PWAs is one of the most amazing things that has happened to web development in the last 3–4 years. A PWA is a website which has all the features of a native (android) app
If we try to understand a native app then it has the following features (or say advantages). They are:
1. Installable (i.e., a dedicated icon/ inventory on users phone)
2. Engageable (through push notifications)
3. Starts with a splash screen (for branding purpose)
4. Works offline (i.e., they can use local storage to cache data)
5. Can have local DB to store data or have backend logic
Now imagine a website that gives you all the above functionalities and mimics a native app.
Additionally, if you install them, then it will only occupy kilobytes of space from your phone, unlike a native app. Additionally, since it is only a website you get all the goodness of the web like cross-platform support, responsiveness, and ease of build.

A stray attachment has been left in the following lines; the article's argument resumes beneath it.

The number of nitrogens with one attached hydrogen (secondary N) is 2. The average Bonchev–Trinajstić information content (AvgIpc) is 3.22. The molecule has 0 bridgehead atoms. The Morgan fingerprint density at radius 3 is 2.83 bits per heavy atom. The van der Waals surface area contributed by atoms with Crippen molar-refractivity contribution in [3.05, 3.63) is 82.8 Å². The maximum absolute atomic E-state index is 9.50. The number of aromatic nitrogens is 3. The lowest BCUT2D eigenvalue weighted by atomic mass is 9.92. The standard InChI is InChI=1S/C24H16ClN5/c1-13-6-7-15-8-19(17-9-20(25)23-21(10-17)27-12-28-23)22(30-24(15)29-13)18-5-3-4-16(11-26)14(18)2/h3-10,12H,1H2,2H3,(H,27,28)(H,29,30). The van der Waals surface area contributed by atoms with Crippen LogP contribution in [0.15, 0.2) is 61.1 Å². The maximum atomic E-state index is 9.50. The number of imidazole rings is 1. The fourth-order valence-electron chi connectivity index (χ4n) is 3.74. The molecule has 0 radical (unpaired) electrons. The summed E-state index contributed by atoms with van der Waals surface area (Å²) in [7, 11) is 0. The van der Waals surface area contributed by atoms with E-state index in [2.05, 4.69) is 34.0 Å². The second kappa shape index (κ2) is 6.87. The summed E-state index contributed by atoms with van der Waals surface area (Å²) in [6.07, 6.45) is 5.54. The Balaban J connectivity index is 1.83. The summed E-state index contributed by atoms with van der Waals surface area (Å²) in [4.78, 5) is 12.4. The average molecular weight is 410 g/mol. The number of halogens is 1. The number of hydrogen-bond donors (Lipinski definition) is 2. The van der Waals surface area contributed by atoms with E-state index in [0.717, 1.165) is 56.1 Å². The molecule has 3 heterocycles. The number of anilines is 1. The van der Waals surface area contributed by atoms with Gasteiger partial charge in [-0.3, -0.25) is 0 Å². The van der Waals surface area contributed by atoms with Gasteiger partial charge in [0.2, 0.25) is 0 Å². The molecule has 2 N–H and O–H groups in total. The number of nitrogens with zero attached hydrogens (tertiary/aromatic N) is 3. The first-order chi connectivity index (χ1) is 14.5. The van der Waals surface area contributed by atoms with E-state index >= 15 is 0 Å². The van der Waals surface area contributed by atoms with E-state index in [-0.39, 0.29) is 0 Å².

Thus, a website with most of the features of a native app is what you can call a Progressive Web App.
“Google engineers call it as a website that took all the right vitamins”
Flipkart, India’s premier e-commerce company was one of the first ones in the world to build a robust PWA. Nowadays you will see almost every tech company is using a PWA. You can know if a website is PWA if you see an Add To Home Screen option when it’s opened in Chrome Android.
Read more about how to build a PWA here: https://developers.google.com/web/progressive-web-apps/
Recent developments: PWAs were initially only for mobile. Now they have been introduced for desktop as well
My source of knowledge is my extensive research and actually building a PWA in the year 2016 for my venture Rofr (an in-store engagement/re-engagement platform for retail stores)
You can check out Rofr PWA that we built by going here https://rofr-new-test.firebaseapp.com/ (Development on this had stopped in August 2016)
Check out the links below for some more PWAs:
Let me know for any questions and I will be more than happy to address them.